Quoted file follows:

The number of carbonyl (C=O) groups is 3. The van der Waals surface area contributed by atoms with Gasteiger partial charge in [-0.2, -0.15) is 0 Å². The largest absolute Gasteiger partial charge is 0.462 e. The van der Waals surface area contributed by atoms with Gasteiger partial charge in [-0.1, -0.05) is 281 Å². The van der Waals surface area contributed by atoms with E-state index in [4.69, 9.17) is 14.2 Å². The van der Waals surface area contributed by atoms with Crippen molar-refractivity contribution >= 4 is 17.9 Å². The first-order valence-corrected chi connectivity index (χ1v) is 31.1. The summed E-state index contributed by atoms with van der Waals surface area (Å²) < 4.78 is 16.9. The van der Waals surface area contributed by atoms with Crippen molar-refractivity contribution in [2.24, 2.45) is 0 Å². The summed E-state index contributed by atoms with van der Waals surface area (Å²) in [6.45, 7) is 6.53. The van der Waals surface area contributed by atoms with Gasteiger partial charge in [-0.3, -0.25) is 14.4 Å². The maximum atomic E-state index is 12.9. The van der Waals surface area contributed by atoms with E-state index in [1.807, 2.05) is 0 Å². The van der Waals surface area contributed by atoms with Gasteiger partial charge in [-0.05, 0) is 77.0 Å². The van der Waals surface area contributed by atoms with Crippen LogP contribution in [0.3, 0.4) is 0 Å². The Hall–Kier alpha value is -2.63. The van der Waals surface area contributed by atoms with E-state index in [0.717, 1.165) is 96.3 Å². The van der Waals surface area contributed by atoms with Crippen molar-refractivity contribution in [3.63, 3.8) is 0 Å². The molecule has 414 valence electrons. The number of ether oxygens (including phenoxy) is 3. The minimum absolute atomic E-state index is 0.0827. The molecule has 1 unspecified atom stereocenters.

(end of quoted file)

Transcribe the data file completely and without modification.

The number of carbonyl (C=O) groups is 3. The van der Waals surface area contributed by atoms with Gasteiger partial charge in [-0.2, -0.15) is 0 Å². The largest absolute Gasteiger partial charge is 0.462 e. The van der Waals surface area contributed by atoms with Gasteiger partial charge in [-0.1, -0.05) is 281 Å². The van der Waals surface area contributed by atoms with E-state index in [4.69, 9.17) is 14.2 Å². The van der Waals surface area contributed by atoms with Crippen molar-refractivity contribution >= 4 is 17.9 Å². The first-order valence-corrected chi connectivity index (χ1v) is 31.1. The summed E-state index contributed by atoms with van der Waals surface area (Å²) < 4.78 is 16.9. The van der Waals surface area contributed by atoms with Crippen molar-refractivity contribution in [2.24, 2.45) is 0 Å². The summed E-state index contributed by atoms with van der Waals surface area (Å²) in [6.45, 7) is 6.53. The van der Waals surface area contributed by atoms with Gasteiger partial charge in [-0.3, -0.25) is 14.4 Å². The maximum atomic E-state index is 12.9. The van der Waals surface area contributed by atoms with E-state index in [1.807, 2.05) is 0 Å². The van der Waals surface area contributed by atoms with Gasteiger partial charge in [-0.05, 0) is 77.0 Å². The van der Waals surface area contributed by atoms with Crippen LogP contribution in [0.3, 0.4) is 0 Å². The Hall–Kier alpha value is -2.63. The van der Waals surface area contributed by atoms with E-state index in [0.717, 1.165) is 96.3 Å². The van der Waals surface area contributed by atoms with Crippen molar-refractivity contribution in [3.63, 3.8) is 0 Å². The molecule has 414 valence electrons. The number of ether oxygens (including phenoxy) is 3. The minimum absolute atomic E-state index is 0.0827. The molecule has 1 unspecified atom stereocenters.